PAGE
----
Are we therefore seeing a D2C market place where Bloomberg is used for small trades, and Tradeweb is where you go for execution of good size? I’ll have to revisit that question in the data another time….

In Summary

Given the overall picture, it’s an interesting side-story within the data, which can be summarised as:

  • D2C platforms have seen all of the growth in overall on-SEF swap volumes in 2015
  • There hasn’t been any noticeable increase or decrease in overall Block trading activity in 2015 in the SDR data. This applies equally to on-SEF or off-SEF trades.
  • However, block trading activity IS increasingly becoming an on-SEF activity.
  • With nearly 70% of all block trades now occurring on-SEF (by capped volume).
  • Even excluding Compression and List trading protocols doesn’t change this fact.
  • We can’t tell from the data if IDB-run D2D platforms transact Block trades On- or Off-SEF…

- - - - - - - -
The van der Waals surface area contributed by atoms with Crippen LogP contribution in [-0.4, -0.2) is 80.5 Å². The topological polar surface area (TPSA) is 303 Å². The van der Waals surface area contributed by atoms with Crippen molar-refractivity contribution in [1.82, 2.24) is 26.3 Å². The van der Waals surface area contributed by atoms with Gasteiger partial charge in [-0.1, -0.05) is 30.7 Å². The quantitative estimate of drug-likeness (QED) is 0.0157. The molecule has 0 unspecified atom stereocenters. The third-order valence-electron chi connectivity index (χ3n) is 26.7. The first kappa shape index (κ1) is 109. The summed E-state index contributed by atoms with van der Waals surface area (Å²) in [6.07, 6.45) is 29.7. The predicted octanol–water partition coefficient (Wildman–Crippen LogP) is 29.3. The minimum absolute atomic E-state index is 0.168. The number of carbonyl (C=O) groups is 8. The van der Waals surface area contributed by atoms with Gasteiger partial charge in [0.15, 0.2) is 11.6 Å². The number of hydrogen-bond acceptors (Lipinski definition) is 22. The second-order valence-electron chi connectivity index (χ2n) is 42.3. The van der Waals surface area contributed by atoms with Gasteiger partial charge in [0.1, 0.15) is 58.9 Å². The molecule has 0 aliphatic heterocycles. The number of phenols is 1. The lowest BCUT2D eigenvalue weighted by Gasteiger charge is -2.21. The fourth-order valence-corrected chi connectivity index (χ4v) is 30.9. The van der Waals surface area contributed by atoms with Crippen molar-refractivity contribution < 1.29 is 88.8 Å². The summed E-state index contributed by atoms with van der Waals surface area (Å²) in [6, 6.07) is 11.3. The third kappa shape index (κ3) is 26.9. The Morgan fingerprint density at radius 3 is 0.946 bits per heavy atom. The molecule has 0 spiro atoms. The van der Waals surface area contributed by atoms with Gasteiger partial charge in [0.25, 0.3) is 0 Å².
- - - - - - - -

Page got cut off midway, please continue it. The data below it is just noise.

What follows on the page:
• …because they do not separate out these volumes in their daily reports.
  • However, given that Block trading volumes off-SEF are falling relative to on-SEF volumes….
  • ….it doesn’t paint a pretty picture for voice businesses (if they are being reported as off-SEF trades).
  • But equally, even if the D2D SEFs are reporting block trades as transacted on-SEF, the data shows that Tradeweb and Bloomberg both have a high percentage of their overall activity as block trading – suggesting they are winning market share from the D2D sector even for large trades.
  • Of course, D2D SEFs can hopefully point to a higher average block size relative to the D2C SEFs, and higher revenue per basis point of risk transacted…..
  • …but they must also be aware that platforms that don’t have a voice-supported work-stream to rely on are doing more and more large trades.